|Places of articulation|
Uvulars are consonants articulated with the back of the tongue against or near the uvula, that is, further back in the mouth than velar consonants. Uvulars may be stops, fricatives, nasals, trills, or approximants, though the IPA does not provide a separate symbol for the approximant, and the symbol for the voiced fricative is used instead. Uvular affricates can certainly be made but are rare: they occur in some southern High-German dialects, as well as in a few African and Native American languages. (Ejective uvular affricates occur in as realizations of uvular stops in Lillooet and Georgian.)
Uvular consonants in IPA
The uvular consonants identified by the International Phonetic Alphabet are:
|uvular nasal||Japanese||日本 Nihon||[ni.hoɴ]||Japan|
|voiceless uvular stop||Kazakh||Қазақ Qazaq||[qɑzɑq]||Kazakh|
|voiced uvular stop||Inuktitut||utirama||[ʔutiɢama]||because I return|
|voiceless uvular fricative||Castilian Spanish||enjuto mojamuto||[ẽ̞ɴˈχut̪o̞]||skinny|
|voiced uvular fricative||Lakhota (LLC orthography)||aǧúyapi||[ˌʔaˈʁʊjab̥ˑi]||bread|
|uvular trill||French (20th century Paris accent, e.g. by Édith Piaf)||Paris||[paˈʀi]||Paris|
|uvular ejective||Quechua||q'allu||[ˈqʼaʎu]||tomato sauce|
|voiced uvular implosive||Mam||[ʛa]||fire|
Descriptions in different languages
English has no uvular consonants, and they are unknown in the indigenous languages of Australia and the Pacific, though uvular consonants separate from velar consonants are believed to have existed in the Proto-Oceanic language. Uvular consonants are however found in many African and Middle-Eastern languages, most notably Arabic, and in Native American languages. In parts of the Caucasus mountains and northwestern North America, nearly every language has uvular stops and fricatives. Two uvular Rs are found in north-western Europe. It was once thought that they spread from northern French, but some linguists[who?] believe that contact does not explain the appearance of all uvular Rs in Europe.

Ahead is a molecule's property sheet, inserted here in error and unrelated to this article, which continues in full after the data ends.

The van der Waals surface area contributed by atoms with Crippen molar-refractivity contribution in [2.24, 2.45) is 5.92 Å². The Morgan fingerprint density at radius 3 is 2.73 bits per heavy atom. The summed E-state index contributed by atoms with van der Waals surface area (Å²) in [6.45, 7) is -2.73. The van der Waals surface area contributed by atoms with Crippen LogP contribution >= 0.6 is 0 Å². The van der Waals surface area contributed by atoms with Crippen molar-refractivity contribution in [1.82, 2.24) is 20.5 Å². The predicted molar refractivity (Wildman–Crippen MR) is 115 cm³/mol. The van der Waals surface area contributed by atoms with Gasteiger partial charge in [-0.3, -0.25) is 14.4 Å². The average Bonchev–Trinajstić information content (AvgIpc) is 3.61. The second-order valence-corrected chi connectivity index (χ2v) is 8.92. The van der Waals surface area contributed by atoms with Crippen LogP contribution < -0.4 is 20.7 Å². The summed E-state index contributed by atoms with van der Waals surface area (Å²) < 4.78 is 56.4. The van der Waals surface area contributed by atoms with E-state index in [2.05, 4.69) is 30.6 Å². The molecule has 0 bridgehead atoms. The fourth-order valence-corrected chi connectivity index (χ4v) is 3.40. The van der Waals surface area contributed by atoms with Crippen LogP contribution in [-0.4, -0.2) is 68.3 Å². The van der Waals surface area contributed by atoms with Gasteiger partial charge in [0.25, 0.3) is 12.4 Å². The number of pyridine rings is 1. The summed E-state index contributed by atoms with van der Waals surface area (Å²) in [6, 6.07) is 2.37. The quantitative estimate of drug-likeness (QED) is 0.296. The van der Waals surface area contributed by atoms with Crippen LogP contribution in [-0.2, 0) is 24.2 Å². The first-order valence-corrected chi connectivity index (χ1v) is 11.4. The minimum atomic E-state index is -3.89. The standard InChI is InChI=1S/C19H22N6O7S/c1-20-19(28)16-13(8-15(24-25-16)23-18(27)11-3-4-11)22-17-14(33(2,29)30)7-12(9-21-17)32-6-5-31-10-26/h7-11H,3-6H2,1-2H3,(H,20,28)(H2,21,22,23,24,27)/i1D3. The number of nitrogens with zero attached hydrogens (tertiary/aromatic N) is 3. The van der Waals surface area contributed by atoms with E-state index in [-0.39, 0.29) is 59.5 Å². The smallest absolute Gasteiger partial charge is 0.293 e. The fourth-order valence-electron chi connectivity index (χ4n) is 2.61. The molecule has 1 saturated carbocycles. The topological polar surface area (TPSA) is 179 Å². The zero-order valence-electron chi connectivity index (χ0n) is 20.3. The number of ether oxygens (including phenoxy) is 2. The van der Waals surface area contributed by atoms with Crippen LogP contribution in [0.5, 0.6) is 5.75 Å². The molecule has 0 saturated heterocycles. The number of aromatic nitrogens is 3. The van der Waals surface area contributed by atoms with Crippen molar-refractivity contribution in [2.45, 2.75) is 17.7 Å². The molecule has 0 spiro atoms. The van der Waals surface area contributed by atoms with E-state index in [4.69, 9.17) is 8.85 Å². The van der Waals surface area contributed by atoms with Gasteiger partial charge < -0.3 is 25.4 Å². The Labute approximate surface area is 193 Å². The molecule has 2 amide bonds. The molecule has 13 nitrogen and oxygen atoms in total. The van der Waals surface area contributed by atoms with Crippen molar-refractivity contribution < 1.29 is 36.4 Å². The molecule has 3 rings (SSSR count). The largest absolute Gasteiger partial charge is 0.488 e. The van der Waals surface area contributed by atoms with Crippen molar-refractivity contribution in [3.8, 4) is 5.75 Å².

The voiceless uvular stop is transcribed as [q] in both the IPA and SAMPA. It is pronounced somewhat like the voiceless velar stop [k], but with the middle of the tongue further back on the velum, against or near the uvula. The most familiar use will doubtless be in the transliteration of Arabic place names such as Qatar and Iraq into English, though, since English lacks this sound, this is generally pronounced as [k], the most similar sound that occurs in English.
[ɢ], the voiced equivalent of [q], is much rarer. It is like the voiced velar stop [ɡ], but articulated in the same uvular position as [q]. Few languages use this sound, but it is found in some varieties of Persian and in several Northeast Caucasian languages, notably Tabasaran. It may also occur as an allophone of another uvular consonant - in Kazakh, the voiced uvular stop is an allophone of the voiced uvular fricative after the velar nasal.
The voiceless uvular fricative [χ] is similar to the voiceless velar fricative [x], except that it is articulated near the uvula. It is found instead of [x] in some dialects of German, Spanish and Arabic.
The Tlingit language of the Alaskan Panhandle has ten uvular consonants:
|tenuis stop||qákʷ||tree spine|
|ejective stop||qʼakʷ||screech owl|
|labialized tenuis stop||náaqʷ||octopus|
|labialized aspirated stop||qʷʰáan||people, tribe|
|labialized ejective stop||qʷʼátɬ||cooking pot|
|ejective fricative||χʼáakʷ||freshwater sockeye salmon|
|labialized voiceless fricative||χʷastáa||canvas, denim|
|labialized ejective fricative||χʷʼáaɬʼ||down (feathers)|
The uvular trill [ʀ] is used in certain dialects (especially those associated with European capitals) of French, German, Dutch, Portuguese, Danish, Swedish and Norwegian, as well as sometimes in Modern Hebrew, for the rhotic phoneme. In many of these it has a uvular fricative (either voiced [ʁ] or voiceless [χ]) as an allophone when it follows one of the voiceless stops /p/, /t/, or /k/ at the end of a word, as in the French example maître [mɛtχ], or even a uvular approximant.
As with most trills, uvular trills are often reduced to a single contact, especially between vowels.
Unlike other uvular consonants, the uvular trill is articulated without a retraction of the tongue, and therefore doesn't lower neighboring high vowels the way uvular stops commonly do.
In Lakhota the uvular trill is an allophone of the voiced uvular fricative before /i/.
- Ladefoged, Peter; Maddieson, Ian (1996). The Sounds of the World's Languages. Oxford: Blackwell. ISBN 0-631-19814-8.